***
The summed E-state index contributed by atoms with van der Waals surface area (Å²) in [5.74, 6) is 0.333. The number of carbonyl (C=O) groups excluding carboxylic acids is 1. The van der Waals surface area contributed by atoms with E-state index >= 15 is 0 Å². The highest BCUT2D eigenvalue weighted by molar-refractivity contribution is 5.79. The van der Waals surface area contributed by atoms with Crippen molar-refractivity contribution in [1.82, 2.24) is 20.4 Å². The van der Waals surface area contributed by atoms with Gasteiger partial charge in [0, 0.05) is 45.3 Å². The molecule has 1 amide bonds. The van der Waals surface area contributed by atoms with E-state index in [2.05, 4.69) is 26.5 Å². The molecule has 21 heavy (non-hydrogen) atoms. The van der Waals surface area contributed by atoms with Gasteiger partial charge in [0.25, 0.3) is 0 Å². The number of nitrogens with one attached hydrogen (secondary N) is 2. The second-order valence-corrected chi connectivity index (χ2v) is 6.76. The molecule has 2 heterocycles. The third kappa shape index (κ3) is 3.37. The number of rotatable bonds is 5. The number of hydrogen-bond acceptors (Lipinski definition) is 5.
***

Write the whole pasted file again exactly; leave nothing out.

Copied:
The summed E-state index contributed by atoms with van der Waals surface area (Å²) in [5.74, 6) is 0.333. The number of carbonyl (C=O) groups excluding carboxylic acids is 1. The van der Waals surface area contributed by atoms with E-state index >= 15 is 0 Å². The highest BCUT2D eigenvalue weighted by molar-refractivity contribution is 5.79. The van der Waals surface area contributed by atoms with Crippen molar-refractivity contribution in [1.82, 2.24) is 20.4 Å². The van der Waals surface area contributed by atoms with Gasteiger partial charge in [0, 0.05) is 45.3 Å². The molecule has 1 amide bonds. The van der Waals surface area contributed by atoms with E-state index in [2.05, 4.69) is 26.5 Å². The molecule has 21 heavy (non-hydrogen) atoms. The van der Waals surface area contributed by atoms with Gasteiger partial charge in [0.25, 0.3) is 0 Å². The number of nitrogens with one attached hydrogen (secondary N) is 2. The second-order valence-corrected chi connectivity index (χ2v) is 6.76. The molecule has 2 heterocycles. The third kappa shape index (κ3) is 3.37. The number of rotatable bonds is 5. The number of hydrogen-bond acceptors (Lipinski definition) is 5.